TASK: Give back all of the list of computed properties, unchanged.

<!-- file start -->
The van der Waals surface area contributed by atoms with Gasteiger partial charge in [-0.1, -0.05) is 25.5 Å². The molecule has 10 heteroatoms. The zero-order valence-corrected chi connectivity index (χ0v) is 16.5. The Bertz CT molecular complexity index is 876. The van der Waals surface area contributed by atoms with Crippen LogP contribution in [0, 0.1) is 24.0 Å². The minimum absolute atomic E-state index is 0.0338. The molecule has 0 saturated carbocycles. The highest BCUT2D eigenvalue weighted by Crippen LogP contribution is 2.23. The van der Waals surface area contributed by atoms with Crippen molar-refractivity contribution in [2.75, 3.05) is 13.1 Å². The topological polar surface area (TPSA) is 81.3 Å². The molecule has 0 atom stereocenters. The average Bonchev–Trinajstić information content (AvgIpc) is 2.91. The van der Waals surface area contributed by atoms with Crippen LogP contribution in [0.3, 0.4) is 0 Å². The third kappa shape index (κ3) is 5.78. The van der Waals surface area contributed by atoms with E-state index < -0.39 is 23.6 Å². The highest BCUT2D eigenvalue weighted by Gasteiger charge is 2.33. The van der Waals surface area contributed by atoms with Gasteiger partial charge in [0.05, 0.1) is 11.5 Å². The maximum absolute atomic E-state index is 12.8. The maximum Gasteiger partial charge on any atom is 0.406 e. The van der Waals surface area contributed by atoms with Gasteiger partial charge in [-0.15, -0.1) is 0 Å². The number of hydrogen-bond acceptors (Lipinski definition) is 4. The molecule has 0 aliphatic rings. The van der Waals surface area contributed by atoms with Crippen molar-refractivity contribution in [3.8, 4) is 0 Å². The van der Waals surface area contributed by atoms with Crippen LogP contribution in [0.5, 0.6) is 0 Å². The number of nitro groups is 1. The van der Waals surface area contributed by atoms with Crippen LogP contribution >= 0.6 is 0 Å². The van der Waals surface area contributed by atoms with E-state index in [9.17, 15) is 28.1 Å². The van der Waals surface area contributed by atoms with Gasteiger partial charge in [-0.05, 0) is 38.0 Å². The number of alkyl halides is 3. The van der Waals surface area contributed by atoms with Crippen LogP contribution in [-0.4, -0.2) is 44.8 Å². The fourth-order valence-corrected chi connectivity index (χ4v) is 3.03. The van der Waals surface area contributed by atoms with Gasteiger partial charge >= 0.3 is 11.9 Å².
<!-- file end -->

The van der Waals surface area contributed by atoms with Gasteiger partial charge in [-0.1, -0.05) is 25.5 Å². The molecule has 10 heteroatoms. The zero-order valence-corrected chi connectivity index (χ0v) is 16.5. The Bertz CT molecular complexity index is 876. The van der Waals surface area contributed by atoms with Crippen LogP contribution in [0, 0.1) is 24.0 Å². The minimum absolute atomic E-state index is 0.0338. The molecule has 0 saturated carbocycles. The highest BCUT2D eigenvalue weighted by Crippen LogP contribution is 2.23. The van der Waals surface area contributed by atoms with Crippen molar-refractivity contribution in [2.75, 3.05) is 13.1 Å². The topological polar surface area (TPSA) is 81.3 Å². The molecule has 0 atom stereocenters. The average Bonchev–Trinajstić information content (AvgIpc) is 2.91. The van der Waals surface area contributed by atoms with Crippen LogP contribution in [0.3, 0.4) is 0 Å². The third kappa shape index (κ3) is 5.78. The van der Waals surface area contributed by atoms with E-state index < -0.39 is 23.6 Å². The highest BCUT2D eigenvalue weighted by Gasteiger charge is 2.33. The van der Waals surface area contributed by atoms with Gasteiger partial charge in [0.05, 0.1) is 11.5 Å². The maximum absolute atomic E-state index is 12.8. The maximum Gasteiger partial charge on any atom is 0.406 e. The van der Waals surface area contributed by atoms with Gasteiger partial charge in [-0.15, -0.1) is 0 Å². The number of hydrogen-bond acceptors (Lipinski definition) is 4. The molecule has 0 aliphatic rings. The van der Waals surface area contributed by atoms with Crippen molar-refractivity contribution in [3.8, 4) is 0 Å². The van der Waals surface area contributed by atoms with Crippen LogP contribution in [0.5, 0.6) is 0 Å². The number of nitro groups is 1. The van der Waals surface area contributed by atoms with Crippen LogP contribution >= 0.6 is 0 Å². The van der Waals surface area contributed by atoms with E-state index in [9.17, 15) is 28.1 Å². The van der Waals surface area contributed by atoms with Gasteiger partial charge in [-0.05, 0) is 38.0 Å². The number of alkyl halides is 3. The van der Waals surface area contributed by atoms with Crippen LogP contribution in [-0.4, -0.2) is 44.8 Å². The fourth-order valence-corrected chi connectivity index (χ4v) is 3.03. The van der Waals surface area contributed by atoms with Gasteiger partial charge >= 0.3 is 11.9 Å².